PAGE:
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Magan, Harish Jackison (1972) The Criminal Law of Rhodesia: Its Development and Administration. PhD thesis. SOAS University of London. DOI: https://doi.org/10.25501/SOAS.00034034

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Abstract

This thesis is concerned with the development and administration of Rhodesia's Criminal Law in the light of the country's historical development. Its aim is to discover whether the law as it stands today serves the best interests of the nation. It does not attempt to cover the entire field of criminal law and procedure but concentrates, instead, on highlighting aspects of the law in which there appears to be considerable need for modification if the welfare of all citizens is to be promoted. Part I summarises the historical development of the country since 1890. Particular emphasis is placed on political developments because many of the ensuing Chapters will show the strong bonds between political realities and the criminal law in Rhodesia. Part II analyses the system of courts and the rules of criminal procedure, demonstrating how closely they are modelled along English lines. Chapter Four deals specifically with the problem of Jury trials and shows the difficulties involved in transplanting a judicial system to a country with a completely different kind of society. Part III is devoted to Common Law offences against persons and property, showing how the Roman-Dutch common law has been modified by the courts to form Rhodesian Common Law. The strong influence of South African Judgements is also noted. Part IV discusses aspects of Rhodesian Criminal Law which reflect the tiny European population's control over the legislature. Chapter Twelve emphasises that the values of this powerful minority, although they may be at variance with the values of the majority of the population, have come to dominate important sections of Rhodesian Criminal Law, The study concludes with the hope that the citizens of Rhodesia will become more vigilant about the need to re-orientate their criminal law to serve the true interests of their nation.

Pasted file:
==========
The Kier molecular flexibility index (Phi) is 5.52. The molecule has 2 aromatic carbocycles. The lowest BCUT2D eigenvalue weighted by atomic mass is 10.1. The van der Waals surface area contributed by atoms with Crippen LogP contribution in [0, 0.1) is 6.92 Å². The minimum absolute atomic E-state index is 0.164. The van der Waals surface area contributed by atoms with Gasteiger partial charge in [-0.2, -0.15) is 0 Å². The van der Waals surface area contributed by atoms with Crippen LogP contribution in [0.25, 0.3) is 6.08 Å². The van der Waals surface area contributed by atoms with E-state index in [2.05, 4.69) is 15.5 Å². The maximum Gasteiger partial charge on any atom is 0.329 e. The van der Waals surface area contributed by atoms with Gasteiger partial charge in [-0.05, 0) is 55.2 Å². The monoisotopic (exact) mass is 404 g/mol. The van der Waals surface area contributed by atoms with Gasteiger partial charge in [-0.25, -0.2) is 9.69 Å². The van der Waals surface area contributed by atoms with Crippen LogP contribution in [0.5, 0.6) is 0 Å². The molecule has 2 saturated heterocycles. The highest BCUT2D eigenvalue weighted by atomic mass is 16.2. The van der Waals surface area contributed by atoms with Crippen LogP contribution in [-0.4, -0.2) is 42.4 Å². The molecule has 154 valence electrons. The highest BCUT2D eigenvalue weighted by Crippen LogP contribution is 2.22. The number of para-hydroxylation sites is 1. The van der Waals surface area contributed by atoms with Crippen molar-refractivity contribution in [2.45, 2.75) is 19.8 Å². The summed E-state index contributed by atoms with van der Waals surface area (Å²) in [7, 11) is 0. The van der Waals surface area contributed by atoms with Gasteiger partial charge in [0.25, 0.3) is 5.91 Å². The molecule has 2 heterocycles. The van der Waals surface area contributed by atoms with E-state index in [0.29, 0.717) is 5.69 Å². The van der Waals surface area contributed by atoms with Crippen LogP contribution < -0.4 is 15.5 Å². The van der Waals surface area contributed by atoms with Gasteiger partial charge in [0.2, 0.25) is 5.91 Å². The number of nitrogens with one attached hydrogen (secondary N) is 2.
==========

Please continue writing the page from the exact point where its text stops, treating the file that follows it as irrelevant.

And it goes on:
Item Type: Theses (PhD)
SOAS Departments & Centres: SOAS Research Theses > Proquest
DOI (Digital Object Identifier): https://doi.org/10.25501/SOAS.00034034
Date Deposited: 12 Oct 2020 17:28
URI: https://eprints.soas.ac.uk/id/eprint/34034

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